Handbook of Business Valuation

By Thomas L. West; Jeffrey D. Jones | Go to book overview

CHAPTER FIVE
The Investment Banker's
Perspective on Due Diligence
for Mergers, Acquisitions,
and Securities Offerings

RICHARD HOULIHAN

D. GREY MERRYMAN

It has been stated that due diligence is the absence of negligence. However, a securities offering, acquisition, or merger (a “transaction”) is of such significant and major importance that the responsible reviewing investment banker(s) must know exactly what he or she is doing and follow a carefully laid-out plan of attack when performing a transaction review. Louis Pasteur said that, “Chance favors the prepared mind.” Similarly, a well-prepared transaction review can decidedly tilt the odds in favor of a successful win-win transaction for both the informed buyer and seller, or the company and its new investors.

In the real world, transactions, or “deals,” often are made, or “structured,” between a prospective buyer and seller or between an issuing company and its investment banker based upon preliminary information, concepts, and plans, leaving the details of the deal to be put together by the attorney and the investment banker. Generally the attorney will assemble the necessary legal documents and provide for the required filings, but is not typically in a position to give a wellinformed opinion as to the financial and operating advantages and disadvantages of the deal. The key responsibility for researching a potential transaction and the synthesis of a business judgment as to the validity of a deal and the structure generally falls on the broad shoulders of the investment banker of the acquiring entity or the lead underwriter of an offering.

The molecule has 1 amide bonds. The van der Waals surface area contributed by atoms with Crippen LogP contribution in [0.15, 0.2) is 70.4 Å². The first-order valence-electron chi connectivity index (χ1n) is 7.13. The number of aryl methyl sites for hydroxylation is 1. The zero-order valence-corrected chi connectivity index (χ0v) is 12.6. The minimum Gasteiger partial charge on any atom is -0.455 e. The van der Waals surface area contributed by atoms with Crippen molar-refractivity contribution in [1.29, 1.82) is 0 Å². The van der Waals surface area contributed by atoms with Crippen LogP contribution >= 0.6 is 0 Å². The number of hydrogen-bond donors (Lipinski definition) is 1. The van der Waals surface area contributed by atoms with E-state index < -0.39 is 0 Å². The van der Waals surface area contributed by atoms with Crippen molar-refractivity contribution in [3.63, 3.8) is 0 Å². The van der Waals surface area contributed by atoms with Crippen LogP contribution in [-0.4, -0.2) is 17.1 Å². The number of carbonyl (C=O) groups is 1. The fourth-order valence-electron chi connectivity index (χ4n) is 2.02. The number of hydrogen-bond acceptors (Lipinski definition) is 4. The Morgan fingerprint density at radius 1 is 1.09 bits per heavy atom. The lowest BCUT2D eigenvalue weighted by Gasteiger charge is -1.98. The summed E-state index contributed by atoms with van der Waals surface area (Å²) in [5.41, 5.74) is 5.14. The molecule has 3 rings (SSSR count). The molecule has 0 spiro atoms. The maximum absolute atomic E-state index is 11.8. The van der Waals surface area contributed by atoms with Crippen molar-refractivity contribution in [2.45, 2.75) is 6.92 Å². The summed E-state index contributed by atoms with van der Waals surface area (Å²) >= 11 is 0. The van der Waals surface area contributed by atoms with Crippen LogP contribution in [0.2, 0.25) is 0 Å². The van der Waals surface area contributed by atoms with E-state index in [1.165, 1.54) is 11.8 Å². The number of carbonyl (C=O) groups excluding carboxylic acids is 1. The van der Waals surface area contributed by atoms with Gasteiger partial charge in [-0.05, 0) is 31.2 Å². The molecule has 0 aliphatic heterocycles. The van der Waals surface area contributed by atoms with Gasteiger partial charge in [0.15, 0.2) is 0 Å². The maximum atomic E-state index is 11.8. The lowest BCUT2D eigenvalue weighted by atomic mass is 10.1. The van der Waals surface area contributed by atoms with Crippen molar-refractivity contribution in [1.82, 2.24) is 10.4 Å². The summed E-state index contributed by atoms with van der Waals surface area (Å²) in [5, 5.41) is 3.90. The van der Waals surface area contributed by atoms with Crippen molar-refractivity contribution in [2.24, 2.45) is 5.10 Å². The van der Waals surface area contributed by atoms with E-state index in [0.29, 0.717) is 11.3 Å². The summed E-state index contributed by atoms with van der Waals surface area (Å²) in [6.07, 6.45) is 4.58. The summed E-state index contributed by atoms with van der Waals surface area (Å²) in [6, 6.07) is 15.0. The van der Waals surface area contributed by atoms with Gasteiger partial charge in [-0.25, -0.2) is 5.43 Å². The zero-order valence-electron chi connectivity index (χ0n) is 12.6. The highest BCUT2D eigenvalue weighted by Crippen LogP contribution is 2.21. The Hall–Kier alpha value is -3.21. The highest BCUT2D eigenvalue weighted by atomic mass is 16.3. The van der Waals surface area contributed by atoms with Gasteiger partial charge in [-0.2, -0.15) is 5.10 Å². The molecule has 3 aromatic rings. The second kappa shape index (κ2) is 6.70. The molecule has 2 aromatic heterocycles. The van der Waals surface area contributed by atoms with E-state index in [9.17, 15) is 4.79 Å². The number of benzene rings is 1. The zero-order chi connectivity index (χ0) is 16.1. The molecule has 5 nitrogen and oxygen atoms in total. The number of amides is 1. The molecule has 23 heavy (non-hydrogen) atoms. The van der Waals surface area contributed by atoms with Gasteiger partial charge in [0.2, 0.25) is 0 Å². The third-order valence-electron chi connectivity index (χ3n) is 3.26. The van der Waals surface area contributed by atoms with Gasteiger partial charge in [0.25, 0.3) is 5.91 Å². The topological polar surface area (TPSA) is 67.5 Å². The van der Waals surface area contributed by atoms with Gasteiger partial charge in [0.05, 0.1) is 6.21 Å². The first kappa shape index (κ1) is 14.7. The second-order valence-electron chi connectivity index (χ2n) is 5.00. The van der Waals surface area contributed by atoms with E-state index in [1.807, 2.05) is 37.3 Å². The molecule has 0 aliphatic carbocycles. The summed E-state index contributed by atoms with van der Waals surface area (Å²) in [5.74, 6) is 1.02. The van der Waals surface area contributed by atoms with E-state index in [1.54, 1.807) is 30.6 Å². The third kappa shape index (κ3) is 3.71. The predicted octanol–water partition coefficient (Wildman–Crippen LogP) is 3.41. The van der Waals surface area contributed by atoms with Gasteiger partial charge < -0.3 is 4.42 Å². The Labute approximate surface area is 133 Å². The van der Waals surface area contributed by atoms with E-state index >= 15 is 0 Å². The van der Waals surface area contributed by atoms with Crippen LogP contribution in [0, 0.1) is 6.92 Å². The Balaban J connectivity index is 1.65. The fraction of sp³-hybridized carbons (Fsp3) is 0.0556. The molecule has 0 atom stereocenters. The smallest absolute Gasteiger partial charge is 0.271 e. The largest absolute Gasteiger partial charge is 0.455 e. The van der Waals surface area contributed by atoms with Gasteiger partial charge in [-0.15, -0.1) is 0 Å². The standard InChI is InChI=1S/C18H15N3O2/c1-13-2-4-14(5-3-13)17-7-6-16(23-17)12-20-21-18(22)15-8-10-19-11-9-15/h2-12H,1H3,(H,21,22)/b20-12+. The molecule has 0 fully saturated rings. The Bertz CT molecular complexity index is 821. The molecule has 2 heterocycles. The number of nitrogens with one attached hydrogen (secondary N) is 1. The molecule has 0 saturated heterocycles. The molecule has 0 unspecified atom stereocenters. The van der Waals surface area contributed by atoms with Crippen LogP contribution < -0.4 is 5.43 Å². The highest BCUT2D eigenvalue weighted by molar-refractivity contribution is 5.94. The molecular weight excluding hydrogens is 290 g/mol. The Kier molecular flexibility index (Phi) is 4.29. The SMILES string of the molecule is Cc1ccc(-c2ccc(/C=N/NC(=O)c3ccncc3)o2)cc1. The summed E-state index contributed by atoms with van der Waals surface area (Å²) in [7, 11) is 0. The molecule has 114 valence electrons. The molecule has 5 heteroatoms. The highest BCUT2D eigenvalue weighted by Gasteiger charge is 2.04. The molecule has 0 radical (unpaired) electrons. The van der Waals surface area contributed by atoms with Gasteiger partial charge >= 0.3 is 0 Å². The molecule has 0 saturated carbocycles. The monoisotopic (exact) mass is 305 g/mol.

In some smaller acquisitions, in order to conserve funds, an investment banker may represent both the buyer and the seller, but legal cau

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